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50,000 Displaced from Myanmar’s Paletwa Township Due to Clashes, Reports Radio Free Asia

More than 50,000 people, or about half of the population of Paletwa township in western Myanmar’s Chin state, have been forced to flee conflict in recent months, and are in urgent need of assistance, aid workers said Friday.

The thousands from Paletwa join what the U.N. last month estimated are more than 2.5 million people displaced by conflict in Myanmar amid intense fighting between anti-junta forces and the military, which seized power three years ago through a coup d’etat.

Clashes between the military and the ethnic Arakan Army, or AA, intensified in Chin and neighboring Rakhine state beginning on Nov. 13, and the AA said it has since seized a total of 24 military outposts and camps in the region.

On Sunday, the AA announced that it had taken control of the entire township of Paletwa, an area with a population of around 97,000 people located about 18 kilometers (11 miles) from Myanmar’s border with Bangladesh.

A day later, the military carried out an airstrike on Paletwa’s Kyee Lay village, killing four civilians, including a child, and injuring three others, residents told RFA Burmese.

Arakan Army fighters pose with confiscated arms, ammunition and military devices after taking control of Light Battalion 289 and Military Operations Command 19 of Myanmar junta in Paletwa, Chin state, Jan. 18, 2024. (AA Info Desk)

Amid the fighting, more than 50,000 people have fled their homes in Paletwa’s urban areas and villages, and are in urgent need of food, shelter, medicine, and other emergency assistance, according to volunteers, who spoke on condition of anonymity, citing security concerns.

“In addition to food, the displaced persons need blankets, jackets, and shelters to be able to withstand the cold weather,” said one aid worker.

The worker said that an unknown number of the people who fled Paletwa had traveled across the border into India’s Mizoram state to the north of Chin state, and were reportedly receiving aid from residents and humanitarian organizations.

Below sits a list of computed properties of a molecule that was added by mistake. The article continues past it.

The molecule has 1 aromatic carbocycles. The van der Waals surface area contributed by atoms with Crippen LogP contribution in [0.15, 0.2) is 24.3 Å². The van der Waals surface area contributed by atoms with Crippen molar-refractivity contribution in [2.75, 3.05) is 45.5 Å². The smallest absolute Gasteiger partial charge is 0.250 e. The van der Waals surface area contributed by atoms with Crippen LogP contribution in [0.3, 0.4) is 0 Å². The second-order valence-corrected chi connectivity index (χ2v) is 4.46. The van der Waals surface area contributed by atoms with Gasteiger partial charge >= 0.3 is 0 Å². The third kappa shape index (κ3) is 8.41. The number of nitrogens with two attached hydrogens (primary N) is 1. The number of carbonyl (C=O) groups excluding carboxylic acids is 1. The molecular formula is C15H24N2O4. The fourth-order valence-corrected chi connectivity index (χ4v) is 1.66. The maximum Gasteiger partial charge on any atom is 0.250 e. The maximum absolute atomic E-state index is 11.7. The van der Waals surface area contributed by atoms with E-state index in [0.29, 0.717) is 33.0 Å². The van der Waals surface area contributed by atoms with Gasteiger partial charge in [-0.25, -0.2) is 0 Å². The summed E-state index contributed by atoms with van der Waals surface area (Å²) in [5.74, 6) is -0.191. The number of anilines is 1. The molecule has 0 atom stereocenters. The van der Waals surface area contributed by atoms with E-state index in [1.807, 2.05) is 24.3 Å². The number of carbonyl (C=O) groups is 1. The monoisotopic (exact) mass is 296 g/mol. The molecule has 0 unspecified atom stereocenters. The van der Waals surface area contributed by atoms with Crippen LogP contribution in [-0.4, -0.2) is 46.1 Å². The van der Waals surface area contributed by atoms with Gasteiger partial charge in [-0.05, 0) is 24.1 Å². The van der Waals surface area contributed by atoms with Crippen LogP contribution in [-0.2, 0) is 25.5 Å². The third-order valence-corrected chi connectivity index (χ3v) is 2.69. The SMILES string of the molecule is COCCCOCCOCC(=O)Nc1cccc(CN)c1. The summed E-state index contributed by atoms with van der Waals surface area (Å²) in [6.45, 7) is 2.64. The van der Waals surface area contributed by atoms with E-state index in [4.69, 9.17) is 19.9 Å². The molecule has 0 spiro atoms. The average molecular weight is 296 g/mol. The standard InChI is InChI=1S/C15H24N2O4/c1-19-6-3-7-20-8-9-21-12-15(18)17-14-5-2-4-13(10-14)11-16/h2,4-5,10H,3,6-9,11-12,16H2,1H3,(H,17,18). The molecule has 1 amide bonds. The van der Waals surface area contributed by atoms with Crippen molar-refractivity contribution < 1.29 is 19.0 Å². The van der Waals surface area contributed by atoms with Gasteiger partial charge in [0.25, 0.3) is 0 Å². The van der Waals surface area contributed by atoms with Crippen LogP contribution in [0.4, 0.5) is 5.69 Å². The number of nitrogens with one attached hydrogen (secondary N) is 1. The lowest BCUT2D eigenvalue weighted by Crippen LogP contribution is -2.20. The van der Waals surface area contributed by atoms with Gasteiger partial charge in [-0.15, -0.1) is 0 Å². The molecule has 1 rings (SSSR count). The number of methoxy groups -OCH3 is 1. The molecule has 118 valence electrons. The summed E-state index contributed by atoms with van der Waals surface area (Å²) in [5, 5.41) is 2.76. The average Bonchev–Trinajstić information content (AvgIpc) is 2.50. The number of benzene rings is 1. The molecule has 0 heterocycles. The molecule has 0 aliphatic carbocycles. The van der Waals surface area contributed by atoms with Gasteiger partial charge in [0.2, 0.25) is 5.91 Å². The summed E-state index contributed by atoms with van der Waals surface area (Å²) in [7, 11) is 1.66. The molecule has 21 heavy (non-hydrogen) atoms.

Cut off from family members

Another volunteer in Paletwa told RFA that the displaced had no time to bring extra supplies, like warmer clothing, as they fled, and that many have lost contact with missing family members because the junta cut off telephone and internet networks in the region.

“Some family members were separated in fierce battles,” he said. “They haven’t been able to communicate with each other while they sought safety.”

Salai Myo Htike, an official with the Paletwa Self-Administration District Council, said that those who fled are too afraid to return home amid the threat of military aerial and artillery attacks.

“Very few people will return home to urban areas … it is safer for them to take shelter at camps [for the displaced],” he said. “The flow of commodities is at risk of a halt at any time, and there’s no way to be certain for how long. Some 70-80% of people in Paletwa – whether in urban or rural areas – are likely to suffer from lack of food.”

Arakan Army fighters pose with confiscated arms, ammunition and military devices after taking control of Light Battalion 289 and Military Operations Command 19 of Myanmar junta in Paletwa, Rakhine state, Jan. 18, 2024. (AA Info Desk)
Arakan Army fighters pose with confiscated arms, ammunition, and military devices after taking control of Light Battalion 289 and Military Operations Command 19 of Myanmar junta in Paletwa, Rakhine state, Jan. 18, 2024. (AA Info Desk)

Salai Tay Ya, the project manager of Chin Human Rights Organization, characterized the situation as a violation of human rights.

“Some [of the displaced] are outside Chin, while others are in the jungles of this state,” he said. “We have yet to receive any humanitarian aid.”

Attempts by RFA to contact Aung Cho, the junta’s spokesperson and secretary of Chin state, went unanswered on Friday.

On Thursday, the United League of Arakan announced that military airstrikes and artillery attacks had killed 81 civilians and injured about 260 others in Paletwa and parts of Rakhine state between Nov. 13 and Dec. 13.

Translated by Aung Naing. Edited by Joshua Lipes and Malcolm Foster.

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